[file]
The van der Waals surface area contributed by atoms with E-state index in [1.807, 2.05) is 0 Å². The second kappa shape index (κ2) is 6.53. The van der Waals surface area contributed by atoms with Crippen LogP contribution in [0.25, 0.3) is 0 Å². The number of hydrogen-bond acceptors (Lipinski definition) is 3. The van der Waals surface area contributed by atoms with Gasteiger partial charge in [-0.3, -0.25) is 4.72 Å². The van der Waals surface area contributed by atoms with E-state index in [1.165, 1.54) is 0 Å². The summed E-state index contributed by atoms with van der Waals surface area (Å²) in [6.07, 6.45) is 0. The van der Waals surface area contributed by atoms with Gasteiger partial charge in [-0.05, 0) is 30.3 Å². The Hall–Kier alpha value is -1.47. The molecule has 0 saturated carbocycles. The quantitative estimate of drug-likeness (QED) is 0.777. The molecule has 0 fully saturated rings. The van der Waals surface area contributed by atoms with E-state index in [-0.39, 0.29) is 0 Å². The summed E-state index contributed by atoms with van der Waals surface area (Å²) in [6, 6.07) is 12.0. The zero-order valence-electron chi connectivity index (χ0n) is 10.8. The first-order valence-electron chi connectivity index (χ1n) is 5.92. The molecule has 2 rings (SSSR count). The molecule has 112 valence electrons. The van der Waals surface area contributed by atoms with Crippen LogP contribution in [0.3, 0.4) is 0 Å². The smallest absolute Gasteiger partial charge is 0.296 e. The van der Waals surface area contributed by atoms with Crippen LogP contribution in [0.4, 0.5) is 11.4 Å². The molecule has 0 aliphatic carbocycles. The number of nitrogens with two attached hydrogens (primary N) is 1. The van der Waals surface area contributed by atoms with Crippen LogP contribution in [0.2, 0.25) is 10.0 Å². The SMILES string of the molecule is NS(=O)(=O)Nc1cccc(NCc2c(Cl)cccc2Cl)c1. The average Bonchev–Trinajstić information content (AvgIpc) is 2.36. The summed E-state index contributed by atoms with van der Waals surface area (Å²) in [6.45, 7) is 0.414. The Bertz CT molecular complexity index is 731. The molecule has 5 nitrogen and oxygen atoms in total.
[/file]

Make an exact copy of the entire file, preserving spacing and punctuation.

The van der Waals surface area contributed by atoms with E-state index in [1.807, 2.05) is 0 Å². The second kappa shape index (κ2) is 6.53. The van der Waals surface area contributed by atoms with Crippen LogP contribution in [0.25, 0.3) is 0 Å². The number of hydrogen-bond acceptors (Lipinski definition) is 3. The van der Waals surface area contributed by atoms with Gasteiger partial charge in [-0.3, -0.25) is 4.72 Å². The van der Waals surface area contributed by atoms with E-state index in [1.165, 1.54) is 0 Å². The summed E-state index contributed by atoms with van der Waals surface area (Å²) in [6.07, 6.45) is 0. The van der Waals surface area contributed by atoms with Gasteiger partial charge in [-0.05, 0) is 30.3 Å². The Hall–Kier alpha value is -1.47. The molecule has 0 saturated carbocycles. The quantitative estimate of drug-likeness (QED) is 0.777. The molecule has 0 fully saturated rings. The van der Waals surface area contributed by atoms with E-state index in [-0.39, 0.29) is 0 Å². The summed E-state index contributed by atoms with van der Waals surface area (Å²) in [6, 6.07) is 12.0. The zero-order valence-electron chi connectivity index (χ0n) is 10.8. The first-order valence-electron chi connectivity index (χ1n) is 5.92. The molecule has 2 rings (SSSR count). The molecule has 112 valence electrons. The van der Waals surface area contributed by atoms with Crippen LogP contribution in [0.3, 0.4) is 0 Å². The smallest absolute Gasteiger partial charge is 0.296 e. The van der Waals surface area contributed by atoms with Crippen LogP contribution in [0.4, 0.5) is 11.4 Å². The molecule has 0 aliphatic carbocycles. The number of nitrogens with two attached hydrogens (primary N) is 1. The van der Waals surface area contributed by atoms with Crippen LogP contribution in [0.2, 0.25) is 10.0 Å². The SMILES string of the molecule is NS(=O)(=O)Nc1cccc(NCc2c(Cl)cccc2Cl)c1. The average Bonchev–Trinajstić information content (AvgIpc) is 2.36. The summed E-state index contributed by atoms with van der Waals surface area (Å²) in [6.45, 7) is 0.414. The Bertz CT molecular complexity index is 731. The molecule has 5 nitrogen and oxygen atoms in total.